Bob Dorough/Dave Frishberg – Who’s On First ?

Who’s On First ?
Bob Dorough/Dave Frishberg
(Blue Note – 2000)
by Mark Ruffin

The slices of wit served up at L.A.’s Jazz Bakery in November of last year was extremely sharp as two of jazz’ funniest lyricists, to quote the hilarious title track, “were finally booked in tandem.” While both have seriously slick, but distinct piano playing styles, their ultra-cool, very witty writing style is quite similar. They’re so good together that their most famous collaboration could only be called “I’m Hip.” Lately, though, the 73 year-old Dorough has been taking up more serious issues in his new songs, like “HealthFood Nut,”thus, in his set on this 17 track date, Frishberg has more laughs per minute.

Ten years younger, Frishberg is still out to make people think and chuckle through his Woody Allen-like persona. His “Too Long In L.A.,” is a funny as most movies being made in Tinsletown, and when he says “dig on this homey,” and impersonates Arthur Prycsock in the middle of “I’m Hip,” one wonders whether the man missed his calling as a stand-up. He does get serious with a moving Al Cohn line that he wrote lyrics to, called “The Underdog,” but even that is sandwiched between a Frank Sinatra joke about the tune. Dorough’s set is worthy if only that it supplies fresh new readings of his classic tunes like “Devil May Care,” and “Nothing Like You,” which Dorough first recorded with Miles Davis and Gil Evans, and believe it or not, “Conjunction Junction,” from the ageless Saturday morning ABC-TV series, “Schoolhouse Rock,” which has of course etched Dorough’s Arkansas twang into the minds of millions of adults of all ages.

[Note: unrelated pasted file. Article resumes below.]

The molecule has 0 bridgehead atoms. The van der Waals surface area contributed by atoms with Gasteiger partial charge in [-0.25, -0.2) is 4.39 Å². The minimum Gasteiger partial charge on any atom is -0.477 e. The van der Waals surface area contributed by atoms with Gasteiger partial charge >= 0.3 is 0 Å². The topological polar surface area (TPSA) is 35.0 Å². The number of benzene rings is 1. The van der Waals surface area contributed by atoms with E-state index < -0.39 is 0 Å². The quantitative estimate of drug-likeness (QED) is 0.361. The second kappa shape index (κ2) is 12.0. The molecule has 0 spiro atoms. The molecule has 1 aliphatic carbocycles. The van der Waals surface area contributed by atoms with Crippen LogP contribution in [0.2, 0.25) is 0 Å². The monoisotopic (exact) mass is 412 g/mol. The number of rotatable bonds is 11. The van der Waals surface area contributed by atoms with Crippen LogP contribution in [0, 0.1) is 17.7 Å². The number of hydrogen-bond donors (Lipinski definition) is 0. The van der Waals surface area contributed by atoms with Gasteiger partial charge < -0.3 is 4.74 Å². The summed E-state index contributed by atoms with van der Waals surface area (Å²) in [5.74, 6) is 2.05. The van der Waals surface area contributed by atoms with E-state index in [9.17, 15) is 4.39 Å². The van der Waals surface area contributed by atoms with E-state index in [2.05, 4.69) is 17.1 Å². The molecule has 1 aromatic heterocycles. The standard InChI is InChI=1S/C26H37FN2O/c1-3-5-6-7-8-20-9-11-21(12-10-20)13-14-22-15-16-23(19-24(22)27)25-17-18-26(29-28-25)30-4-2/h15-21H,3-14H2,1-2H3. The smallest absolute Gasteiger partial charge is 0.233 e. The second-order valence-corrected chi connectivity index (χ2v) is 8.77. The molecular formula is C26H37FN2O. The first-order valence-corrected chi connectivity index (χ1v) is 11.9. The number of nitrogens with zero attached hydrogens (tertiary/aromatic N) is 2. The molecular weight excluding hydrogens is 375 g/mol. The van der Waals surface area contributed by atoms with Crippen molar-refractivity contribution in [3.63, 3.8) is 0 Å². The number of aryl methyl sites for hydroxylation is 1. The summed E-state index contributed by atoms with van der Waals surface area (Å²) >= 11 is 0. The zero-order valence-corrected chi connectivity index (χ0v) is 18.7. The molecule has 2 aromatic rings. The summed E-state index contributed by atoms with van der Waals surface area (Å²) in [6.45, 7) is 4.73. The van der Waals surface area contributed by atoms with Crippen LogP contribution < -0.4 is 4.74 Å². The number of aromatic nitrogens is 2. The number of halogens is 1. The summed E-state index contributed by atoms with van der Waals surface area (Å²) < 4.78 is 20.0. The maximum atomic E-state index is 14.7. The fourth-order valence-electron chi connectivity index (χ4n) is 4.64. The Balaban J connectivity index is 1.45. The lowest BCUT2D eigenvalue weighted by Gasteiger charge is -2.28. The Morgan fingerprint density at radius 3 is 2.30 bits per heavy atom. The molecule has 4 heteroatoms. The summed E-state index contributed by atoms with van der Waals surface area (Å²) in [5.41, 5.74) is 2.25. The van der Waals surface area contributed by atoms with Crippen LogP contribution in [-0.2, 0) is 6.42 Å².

Fittingly, Dorough does Hoagy Carmichael’s most famous visual song, “Hong Kong Blues.” Most people who know the song also know the scene in the famous Humphrey Bogart/Lauren Bacall movie “Key Largo,” where Hoagy sings it. That’s precisely the image Dorough wants to project. The tracks that they play and sing on together are just priceless, in particular the title track, which cleverly sets up the answer to the question, but in a Abbott & Costello roundabout way. It really didn’t matter who was on first because, throughout this record, they’re both on.